It is late on a Thursday afternoon. David tries calling Norcold to see if there is any fix short of a new board. Again they refuse to talk with him. This alone might make me refuse future Norcold products. But I understand Dometic is worse.
Meanwhile, I have previously found a copy of the parts list so I use it to find the board’s part number and am looking on line for the board. I find it in two different places but no one can get it to us overnight. Monday is the earliest they say.
David calls the local Norcold Service RV center. They have one in stock but we can’t get there before they close. They open at 8am tomorrow. It’s been 3 hours with no cooling.
David calls the technician who looked at it previously. He graciously gave David his cell phone number. He is the lifesaver. He may not have recognized that the burner flame wasn’t right but he knows about this problem right away. He says it is very common in removing the igniter for the board pins to need resoldering and explains how to do it.
There’s sure not much room to work in there.
David removes the board, uses his soldering gun to resolder the pins, puts the new igniter on and we’re back in business. He doesn’t put the board cover on since it is late and we need to eat some dinner. After dinner, he goes out to put the cover on and somehow one of the pins again comes loose.
By now it’s dark and the refrigerator won’t stay on or reignite itself.. We have a refrigerator full of food. Carrie and Matthew are coming for the week-end. Now what?
He ignites the refrigerator by hand, takes off the thermistor, turns the refrig up to the highest setting so that it is unlikely to turn off. We go to bed. I won’t do a cliff hanger here but that’s pretty much how we feel. What’s going to happen over night?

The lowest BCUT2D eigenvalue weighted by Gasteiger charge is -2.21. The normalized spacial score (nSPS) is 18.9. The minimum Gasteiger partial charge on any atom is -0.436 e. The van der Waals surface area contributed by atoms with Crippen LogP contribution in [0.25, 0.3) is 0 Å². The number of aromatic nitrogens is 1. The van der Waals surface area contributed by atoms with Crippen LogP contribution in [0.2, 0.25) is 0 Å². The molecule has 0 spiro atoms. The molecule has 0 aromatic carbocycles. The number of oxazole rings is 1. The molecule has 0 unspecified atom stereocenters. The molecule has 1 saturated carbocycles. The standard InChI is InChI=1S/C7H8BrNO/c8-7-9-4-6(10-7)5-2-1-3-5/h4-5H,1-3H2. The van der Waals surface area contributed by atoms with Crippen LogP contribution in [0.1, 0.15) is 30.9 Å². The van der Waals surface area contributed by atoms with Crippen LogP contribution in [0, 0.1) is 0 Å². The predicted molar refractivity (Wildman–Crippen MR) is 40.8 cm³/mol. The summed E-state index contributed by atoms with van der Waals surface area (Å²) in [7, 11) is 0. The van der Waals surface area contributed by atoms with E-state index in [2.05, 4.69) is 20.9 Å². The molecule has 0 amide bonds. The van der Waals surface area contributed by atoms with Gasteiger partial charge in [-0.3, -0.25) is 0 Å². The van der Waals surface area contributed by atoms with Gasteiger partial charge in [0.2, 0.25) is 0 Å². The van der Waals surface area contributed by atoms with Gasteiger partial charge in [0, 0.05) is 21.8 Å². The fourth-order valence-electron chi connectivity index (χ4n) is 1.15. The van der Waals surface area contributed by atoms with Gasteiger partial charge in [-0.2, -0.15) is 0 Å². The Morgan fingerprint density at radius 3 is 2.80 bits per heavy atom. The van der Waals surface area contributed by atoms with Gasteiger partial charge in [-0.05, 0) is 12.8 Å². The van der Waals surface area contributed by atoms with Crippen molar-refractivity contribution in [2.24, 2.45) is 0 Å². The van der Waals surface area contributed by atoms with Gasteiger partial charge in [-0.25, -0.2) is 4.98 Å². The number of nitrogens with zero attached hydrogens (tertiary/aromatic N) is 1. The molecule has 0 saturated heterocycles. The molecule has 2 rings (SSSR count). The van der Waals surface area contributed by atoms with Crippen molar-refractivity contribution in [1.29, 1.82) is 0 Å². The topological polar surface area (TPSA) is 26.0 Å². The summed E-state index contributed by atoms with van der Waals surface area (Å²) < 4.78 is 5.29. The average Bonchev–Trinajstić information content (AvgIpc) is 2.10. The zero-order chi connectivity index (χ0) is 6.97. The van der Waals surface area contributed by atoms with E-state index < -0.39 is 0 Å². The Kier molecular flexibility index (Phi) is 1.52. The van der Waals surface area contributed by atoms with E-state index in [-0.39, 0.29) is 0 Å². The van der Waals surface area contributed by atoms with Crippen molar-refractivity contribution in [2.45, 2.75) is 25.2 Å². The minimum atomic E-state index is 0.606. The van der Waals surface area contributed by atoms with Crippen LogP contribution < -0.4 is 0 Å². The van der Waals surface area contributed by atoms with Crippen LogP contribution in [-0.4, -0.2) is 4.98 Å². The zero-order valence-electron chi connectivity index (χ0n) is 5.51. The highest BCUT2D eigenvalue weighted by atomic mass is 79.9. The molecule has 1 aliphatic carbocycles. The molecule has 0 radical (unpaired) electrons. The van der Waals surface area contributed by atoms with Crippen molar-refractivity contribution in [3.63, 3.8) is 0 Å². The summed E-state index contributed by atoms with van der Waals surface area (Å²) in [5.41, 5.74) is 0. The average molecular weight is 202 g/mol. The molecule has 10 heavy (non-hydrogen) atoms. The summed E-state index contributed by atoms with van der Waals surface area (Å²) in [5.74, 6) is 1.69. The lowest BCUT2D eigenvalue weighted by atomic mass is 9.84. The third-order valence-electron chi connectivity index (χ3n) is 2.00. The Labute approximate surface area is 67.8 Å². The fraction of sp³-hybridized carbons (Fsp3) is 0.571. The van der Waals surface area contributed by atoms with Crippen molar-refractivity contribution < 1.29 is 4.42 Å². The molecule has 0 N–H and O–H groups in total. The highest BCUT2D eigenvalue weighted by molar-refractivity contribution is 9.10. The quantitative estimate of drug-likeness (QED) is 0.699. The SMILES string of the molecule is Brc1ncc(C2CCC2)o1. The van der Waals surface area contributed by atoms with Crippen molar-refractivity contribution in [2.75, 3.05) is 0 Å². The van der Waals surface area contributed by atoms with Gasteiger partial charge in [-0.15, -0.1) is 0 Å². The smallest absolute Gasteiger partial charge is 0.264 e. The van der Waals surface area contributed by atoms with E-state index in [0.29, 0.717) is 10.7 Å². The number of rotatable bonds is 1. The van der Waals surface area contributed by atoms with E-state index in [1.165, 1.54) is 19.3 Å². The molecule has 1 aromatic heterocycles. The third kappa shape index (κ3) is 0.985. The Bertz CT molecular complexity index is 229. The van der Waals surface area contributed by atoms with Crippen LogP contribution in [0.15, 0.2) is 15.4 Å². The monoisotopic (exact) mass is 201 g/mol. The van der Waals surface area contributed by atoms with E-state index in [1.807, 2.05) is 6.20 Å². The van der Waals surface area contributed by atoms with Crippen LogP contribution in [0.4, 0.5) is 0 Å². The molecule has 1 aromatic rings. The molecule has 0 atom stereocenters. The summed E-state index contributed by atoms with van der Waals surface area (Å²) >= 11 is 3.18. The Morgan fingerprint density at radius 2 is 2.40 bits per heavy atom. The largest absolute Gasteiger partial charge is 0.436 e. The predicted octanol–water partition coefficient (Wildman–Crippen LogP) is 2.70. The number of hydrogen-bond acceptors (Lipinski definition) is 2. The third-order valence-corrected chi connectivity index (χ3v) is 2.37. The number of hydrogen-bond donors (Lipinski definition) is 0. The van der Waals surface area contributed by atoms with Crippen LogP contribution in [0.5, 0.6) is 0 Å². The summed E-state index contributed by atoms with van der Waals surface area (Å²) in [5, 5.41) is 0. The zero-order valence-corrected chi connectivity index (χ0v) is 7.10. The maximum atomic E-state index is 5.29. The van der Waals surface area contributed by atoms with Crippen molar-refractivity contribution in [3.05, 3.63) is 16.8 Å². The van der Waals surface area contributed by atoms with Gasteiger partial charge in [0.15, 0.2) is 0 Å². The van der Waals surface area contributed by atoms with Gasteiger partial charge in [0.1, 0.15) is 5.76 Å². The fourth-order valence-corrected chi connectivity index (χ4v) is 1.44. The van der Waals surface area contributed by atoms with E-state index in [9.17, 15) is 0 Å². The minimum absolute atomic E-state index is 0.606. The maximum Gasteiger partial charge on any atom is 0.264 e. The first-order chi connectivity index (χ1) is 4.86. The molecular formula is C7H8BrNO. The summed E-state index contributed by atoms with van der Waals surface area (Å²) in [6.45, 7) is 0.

Happily when we wake up, the refrig is still cooling but things are getting too cool. He takes the board out AGAIN, resolders the pins AGAIN, puts the new igniter back on, puts the cover back on and now the new igniter doesn’t work.
What? It was working yesterday just fine until he tried to put the cover back on. You can imagine how frustrated he is.
At this point, we decide it is better if I go for a hike literally. So I head to the farthest northern section of the AT to hike out of the park. That will be in the next post.
Back at the rig David painstakingly takes the board out AGAIN, checks the connections, replaces the new igniter with the old igniter.
When I return and after two nearly full days we are back in business and in exactly the same spot we were in before he changed the igniter. What a PIA.
Will we see the dreaded F code again? Only time will tell. Was the new igniter faulty? I don’t think so, it was working when he first put it in.
We’ll post an update on this after a few weeks or as soon as it fails again.
Keep your fingers crossed, we certainly are. Although it seems inevitable since all he did with the old igniter is take it out, clean it with steel wool and put it back in. Could that fix it? Or maybe one of those pins was loose to begin with and resoldering fixed it? That’s a good thought. But why would the new one fail? Too many questions. Too many unknowns. Guess all we can do is wait to see if the other shoe drops.